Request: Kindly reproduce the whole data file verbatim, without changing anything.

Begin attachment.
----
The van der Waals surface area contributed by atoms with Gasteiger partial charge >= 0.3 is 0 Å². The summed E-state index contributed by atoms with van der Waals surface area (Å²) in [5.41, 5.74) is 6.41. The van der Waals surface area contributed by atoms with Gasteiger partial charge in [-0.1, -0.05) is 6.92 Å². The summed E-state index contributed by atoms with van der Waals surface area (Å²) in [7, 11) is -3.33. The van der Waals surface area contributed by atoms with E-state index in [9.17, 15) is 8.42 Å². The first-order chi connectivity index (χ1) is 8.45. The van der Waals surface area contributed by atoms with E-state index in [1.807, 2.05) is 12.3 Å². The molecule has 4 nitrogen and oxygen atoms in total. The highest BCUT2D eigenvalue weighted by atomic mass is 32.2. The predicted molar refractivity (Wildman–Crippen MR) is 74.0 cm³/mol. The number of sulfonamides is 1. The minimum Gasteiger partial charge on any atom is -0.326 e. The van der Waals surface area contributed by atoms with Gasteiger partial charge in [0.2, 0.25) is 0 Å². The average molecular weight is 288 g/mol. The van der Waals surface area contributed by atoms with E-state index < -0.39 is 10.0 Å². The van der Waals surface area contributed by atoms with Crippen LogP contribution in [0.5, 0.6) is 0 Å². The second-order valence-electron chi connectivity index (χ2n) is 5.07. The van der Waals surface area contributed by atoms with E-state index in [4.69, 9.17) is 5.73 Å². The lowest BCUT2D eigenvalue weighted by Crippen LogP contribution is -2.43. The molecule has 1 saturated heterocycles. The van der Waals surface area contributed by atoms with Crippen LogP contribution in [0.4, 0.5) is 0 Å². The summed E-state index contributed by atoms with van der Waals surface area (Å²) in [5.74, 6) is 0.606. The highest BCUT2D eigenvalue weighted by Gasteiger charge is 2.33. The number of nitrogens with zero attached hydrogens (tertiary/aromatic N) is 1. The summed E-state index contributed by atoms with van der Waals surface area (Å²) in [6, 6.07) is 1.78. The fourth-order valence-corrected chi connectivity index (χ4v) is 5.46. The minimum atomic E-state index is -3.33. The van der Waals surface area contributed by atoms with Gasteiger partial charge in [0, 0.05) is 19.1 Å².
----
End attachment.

The van der Waals surface area contributed by atoms with Gasteiger partial charge >= 0.3 is 0 Å². The summed E-state index contributed by atoms with van der Waals surface area (Å²) in [5.41, 5.74) is 6.41. The van der Waals surface area contributed by atoms with Gasteiger partial charge in [-0.1, -0.05) is 6.92 Å². The summed E-state index contributed by atoms with van der Waals surface area (Å²) in [7, 11) is -3.33. The van der Waals surface area contributed by atoms with E-state index in [9.17, 15) is 8.42 Å². The first-order chi connectivity index (χ1) is 8.45. The van der Waals surface area contributed by atoms with E-state index in [1.807, 2.05) is 12.3 Å². The molecule has 4 nitrogen and oxygen atoms in total. The highest BCUT2D eigenvalue weighted by atomic mass is 32.2. The predicted molar refractivity (Wildman–Crippen MR) is 74.0 cm³/mol. The number of sulfonamides is 1. The minimum Gasteiger partial charge on any atom is -0.326 e. The van der Waals surface area contributed by atoms with Gasteiger partial charge in [0.2, 0.25) is 0 Å². The average molecular weight is 288 g/mol. The van der Waals surface area contributed by atoms with E-state index < -0.39 is 10.0 Å². The van der Waals surface area contributed by atoms with Crippen LogP contribution in [0.5, 0.6) is 0 Å². The second-order valence-electron chi connectivity index (χ2n) is 5.07. The van der Waals surface area contributed by atoms with E-state index in [4.69, 9.17) is 5.73 Å². The lowest BCUT2D eigenvalue weighted by Crippen LogP contribution is -2.43. The molecule has 1 saturated heterocycles. The van der Waals surface area contributed by atoms with Crippen LogP contribution in [0.4, 0.5) is 0 Å². The summed E-state index contributed by atoms with van der Waals surface area (Å²) in [5.74, 6) is 0.606. The highest BCUT2D eigenvalue weighted by Gasteiger charge is 2.33. The number of nitrogens with zero attached hydrogens (tertiary/aromatic N) is 1. The summed E-state index contributed by atoms with van der Waals surface area (Å²) in [6, 6.07) is 1.78. The fourth-order valence-corrected chi connectivity index (χ4v) is 5.46. The minimum atomic E-state index is -3.33. The van der Waals surface area contributed by atoms with Gasteiger partial charge in [0, 0.05) is 19.1 Å².